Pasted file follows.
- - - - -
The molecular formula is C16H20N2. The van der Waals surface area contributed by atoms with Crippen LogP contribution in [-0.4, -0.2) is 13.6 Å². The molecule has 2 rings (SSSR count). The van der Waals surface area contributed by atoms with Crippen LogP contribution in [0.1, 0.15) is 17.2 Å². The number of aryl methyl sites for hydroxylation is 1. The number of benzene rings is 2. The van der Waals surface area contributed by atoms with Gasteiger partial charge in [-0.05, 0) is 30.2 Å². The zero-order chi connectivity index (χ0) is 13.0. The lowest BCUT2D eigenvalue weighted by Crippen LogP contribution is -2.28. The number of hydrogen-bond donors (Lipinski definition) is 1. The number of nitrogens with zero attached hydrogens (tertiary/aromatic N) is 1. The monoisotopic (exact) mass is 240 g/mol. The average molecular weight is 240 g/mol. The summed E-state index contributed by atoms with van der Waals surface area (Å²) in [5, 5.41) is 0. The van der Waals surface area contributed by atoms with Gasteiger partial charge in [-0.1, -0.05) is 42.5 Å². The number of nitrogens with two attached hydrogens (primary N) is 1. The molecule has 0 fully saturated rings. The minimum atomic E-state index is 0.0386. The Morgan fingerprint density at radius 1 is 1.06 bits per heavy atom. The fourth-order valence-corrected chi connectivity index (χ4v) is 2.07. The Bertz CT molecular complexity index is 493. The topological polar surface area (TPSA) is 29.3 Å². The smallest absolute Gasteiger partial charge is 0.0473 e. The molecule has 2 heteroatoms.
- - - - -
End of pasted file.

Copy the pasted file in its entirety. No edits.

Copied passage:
The molecular formula is C16H20N2. The van der Waals surface area contributed by atoms with Crippen LogP contribution in [-0.4, -0.2) is 13.6 Å². The molecule has 2 rings (SSSR count). The van der Waals surface area contributed by atoms with Crippen LogP contribution in [0.1, 0.15) is 17.2 Å². The number of aryl methyl sites for hydroxylation is 1. The number of benzene rings is 2. The van der Waals surface area contributed by atoms with Gasteiger partial charge in [-0.05, 0) is 30.2 Å². The zero-order chi connectivity index (χ0) is 13.0. The lowest BCUT2D eigenvalue weighted by Crippen LogP contribution is -2.28. The number of hydrogen-bond donors (Lipinski definition) is 1. The number of nitrogens with zero attached hydrogens (tertiary/aromatic N) is 1. The monoisotopic (exact) mass is 240 g/mol. The average molecular weight is 240 g/mol. The summed E-state index contributed by atoms with van der Waals surface area (Å²) in [5, 5.41) is 0. The van der Waals surface area contributed by atoms with Gasteiger partial charge in [-0.1, -0.05) is 42.5 Å². The number of nitrogens with two attached hydrogens (primary N) is 1. The molecule has 0 fully saturated rings. The minimum atomic E-state index is 0.0386. The Morgan fingerprint density at radius 1 is 1.06 bits per heavy atom. The fourth-order valence-corrected chi connectivity index (χ4v) is 2.07. The Bertz CT molecular complexity index is 493. The topological polar surface area (TPSA) is 29.3 Å². The smallest absolute Gasteiger partial charge is 0.0473 e. The molecule has 2 heteroatoms.